This issue is the very definition of the gratuitous cameo, but it does manage to come up with reasons why Nightwing & Metamorpho would be putting in guest-appearances. I mean Nightwing's relationship with Barbara pretty much gives him free reign to pop in and out of these pages at will, and given Barbara has become involved with another man I can see why he would be inclined to make an appearance. In fact the scene where we learn Dick is hovering outside the restaurant where Barbara is having dinner with her new boyfriend is one of the more interesting moments in the issue, as there is now a sense of distrust between these two, as Dick now knows Barbara was lying to him, and Barbara felt the need to lie. As for Metamorpho's little appearance, little is a very apt description of this encounter, as he's in the book for a page and a half, with his only real purpose for making his appearance being to say thank you, before he bounces off into the night. Dinah's interaction with Dick earlier in the issue is also a rather abrupt encounter, but at least it acted to give Dick a heads up that there was tension between Dinah & Barbara, which in turn had him paying a visit to Barbara where he learned his relationship with Barbara might also be on rather shaky ground.
Considering how simple & uncluttered the art is, and the rather low panel count employed, I must confess I was a little surprised to see Casey Jones needed two inkers to help him meet the deadline. Still the art holds up pretty well, as the action is visually engaging, and the material clearly details the action, Now there are moments when the art's rather limited range of facial expressions is a bit disappointing, as when Dick asks Barbara if there's another man, the art doesn't really convey the sense of hurt & betrayal that he must be feeling, nor does it really convey the relief on his face when she tells him there isn't, but this could be explained by the idea that he simply doesn't believe her. The book does manage to capture the insanity of Barbara's stalker, as the one-page shot where he flips out is a very powerful visual. I also have to make mention of Metamorpho's guest-appearance, as while the art doesn't really capture his elemental powers, I have to say that I've always been rather fond of his hammer hand attacks & when he converts the lower half of his body into a giant spring. The art delivers a fairly impressive final page as we see Dinah has herself a rather harrowing encounter with Barbara's ever persistent stalker. I do have to take issue with the cover though, as it suggests a team-up that doesn't really occur inside the book.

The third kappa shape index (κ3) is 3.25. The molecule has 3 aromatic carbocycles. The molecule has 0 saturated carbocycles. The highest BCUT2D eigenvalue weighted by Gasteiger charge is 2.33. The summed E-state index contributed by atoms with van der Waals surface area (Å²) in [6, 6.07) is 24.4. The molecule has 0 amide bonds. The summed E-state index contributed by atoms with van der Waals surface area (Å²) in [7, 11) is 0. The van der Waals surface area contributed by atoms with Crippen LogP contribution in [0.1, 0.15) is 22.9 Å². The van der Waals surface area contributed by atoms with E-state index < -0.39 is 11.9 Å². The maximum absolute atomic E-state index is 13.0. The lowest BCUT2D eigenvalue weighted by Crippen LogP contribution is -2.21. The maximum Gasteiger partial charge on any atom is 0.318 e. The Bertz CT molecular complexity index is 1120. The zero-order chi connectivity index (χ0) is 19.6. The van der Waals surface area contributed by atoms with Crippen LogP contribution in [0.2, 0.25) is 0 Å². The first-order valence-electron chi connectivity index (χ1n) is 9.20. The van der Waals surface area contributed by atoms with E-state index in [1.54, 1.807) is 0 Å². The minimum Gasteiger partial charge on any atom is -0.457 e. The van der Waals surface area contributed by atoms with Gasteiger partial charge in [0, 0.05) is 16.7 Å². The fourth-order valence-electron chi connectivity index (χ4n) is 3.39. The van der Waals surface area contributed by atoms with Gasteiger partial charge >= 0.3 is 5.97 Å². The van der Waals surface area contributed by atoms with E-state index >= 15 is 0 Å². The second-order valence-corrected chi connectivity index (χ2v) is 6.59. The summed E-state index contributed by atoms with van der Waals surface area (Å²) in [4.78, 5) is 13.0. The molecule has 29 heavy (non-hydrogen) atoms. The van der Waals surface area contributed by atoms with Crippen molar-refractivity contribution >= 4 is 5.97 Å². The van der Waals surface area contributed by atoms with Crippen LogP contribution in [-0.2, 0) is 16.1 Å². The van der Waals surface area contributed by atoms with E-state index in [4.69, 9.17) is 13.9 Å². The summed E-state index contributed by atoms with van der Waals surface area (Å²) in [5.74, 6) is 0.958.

A rather scattered issue that never really grabbed me, and while part of this is me getting looking ahead, eagerly anticipating Gail Simone's impending arrival, the simple fact of the matter is that Gillbert Hernendez is offering up an unfocused story that jumps around a little too much for its own good, and far too much time is spent developing ideas that are a little too simplistic. I mean we know the primary villain of this story is a complete nut case, and that he's obsessing on Barbara, but given we've already tasted this dish in the previous arc, I'm finding it a bit difficult to work up much excitement for a second helping. There's also the whole Barbara falling for the super smooth Tom, as one knows that Gillbert Hernandez isn't going to rock the boat too much, so even when we see Dick catches Barbara in her lie, we know nothing overly serious is going to result. I guess it's just the general sense that we're killing time between creative teams that is leaving me cold.
What did you think of this book?